Julie A Van Dyke - One of the best experts on this subject based on the ideXlab platform.
Scientific Studies of Reading, 2016Co-Authors: Kazunaga Matsuki, Victor Kuperman, Julie A Van DykeAbstract:
Studies investigating individual differences in reading ability often involve data sets containing a large number of collinear predictors and a small number of observations. In this paper, we discuss the method of Random Forests and demonstrate its suitability for addressing the Statistical concerns raised by such datasets. The method is contrasted with other methods of estimating relative variable importance, especially Dominance Analysis and Multimodel Inference. All methods were applied to a dataset that gauged eye-movements during reading and offline comprehension in the context of multiple ability measures with high collinearity due to their shared verbal core. We demonstrate that the Random Forests method surpasses other methods in its ability to handle model overfitting, and accounts for a comparable or larger amount of variance in reading measures relative to other methods.
Mohamed Nounou - One of the best experts on this subject based on the ideXlab platform.
Process Safety and Environmental Protection, 2018Co-Authors: Imen Baklouti, Majdi Mansouri, Ahmed Ben Hamida, Hazem Nounou, Mohamed NounouAbstract:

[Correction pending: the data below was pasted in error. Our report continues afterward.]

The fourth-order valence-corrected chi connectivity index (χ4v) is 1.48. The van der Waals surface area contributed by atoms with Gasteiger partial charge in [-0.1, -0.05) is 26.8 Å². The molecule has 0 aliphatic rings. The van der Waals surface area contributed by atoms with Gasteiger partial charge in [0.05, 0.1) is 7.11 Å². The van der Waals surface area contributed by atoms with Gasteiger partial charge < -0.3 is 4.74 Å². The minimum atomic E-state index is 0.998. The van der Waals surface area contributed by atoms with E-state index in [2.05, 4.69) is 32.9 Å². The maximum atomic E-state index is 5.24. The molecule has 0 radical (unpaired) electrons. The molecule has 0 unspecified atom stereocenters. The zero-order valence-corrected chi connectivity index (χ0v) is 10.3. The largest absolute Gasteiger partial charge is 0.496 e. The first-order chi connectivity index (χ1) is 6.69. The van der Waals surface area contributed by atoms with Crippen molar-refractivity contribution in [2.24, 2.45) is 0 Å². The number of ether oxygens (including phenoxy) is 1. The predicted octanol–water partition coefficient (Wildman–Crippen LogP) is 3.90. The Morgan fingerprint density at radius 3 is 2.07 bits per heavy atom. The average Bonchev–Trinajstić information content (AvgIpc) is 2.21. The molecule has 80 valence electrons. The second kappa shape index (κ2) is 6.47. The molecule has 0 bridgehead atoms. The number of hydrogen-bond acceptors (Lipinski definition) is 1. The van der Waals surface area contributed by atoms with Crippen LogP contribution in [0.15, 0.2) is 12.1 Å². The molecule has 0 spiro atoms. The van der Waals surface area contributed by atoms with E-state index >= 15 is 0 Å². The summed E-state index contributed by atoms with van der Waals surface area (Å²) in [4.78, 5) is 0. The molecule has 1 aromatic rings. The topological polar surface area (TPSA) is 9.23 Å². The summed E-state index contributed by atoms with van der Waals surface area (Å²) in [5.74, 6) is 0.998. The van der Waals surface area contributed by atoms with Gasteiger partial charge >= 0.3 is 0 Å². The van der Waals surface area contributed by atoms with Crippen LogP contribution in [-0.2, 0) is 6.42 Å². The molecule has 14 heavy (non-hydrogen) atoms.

Abstract Proper operation of the wastewater treatment plants (WWTPs) is crucial in order to maintain the sought effectiveness and desirable water quality. Therefore, the objective of this paper is to develop univariate Statistical Technique that aims at enhancing the monitoring of wastewater treatment plants using an improved particle filtering (IPF)-based multiscale optimized exponentially weighted moving average chart (MS-OEWMA). The advantages of the developed Technique are fivefold: (i) estimate a nonlinear state variables of WWTPs using IPF Technique. The IPF method yields an optimum choice of the sampling distribution, which also accounts for the observed data; (ii) use the dynamical multiscale representation to extract accurate deterministic features and decorrelate autocorrelated measurements. (iii) Develop an optimized EWMA (OEWMA) based on the best selection of smoothing parameter (λ) and control width L; (iv) combine the advantages of state estimation Technique with MS-OEWMA chart to improve the fault detection in WWTP systems; and (v) investigate the effect of fault types (offset or bias, variance and drift) and fault sizes on the fault detection performances. The developed Technique is validated using simulated COST wastewater treatment BSM1 model. The BSM1, provided by the IWA Task Group on Benchmarking of Control Strategies, is a simulation platform that allows for creating sensor faults disturbances in a wastewater treatment plant. The detection results are evaluated using three fault detection criteria: missed detection rate (MDR), false alarm rate (FAR) and average run length (ARL1).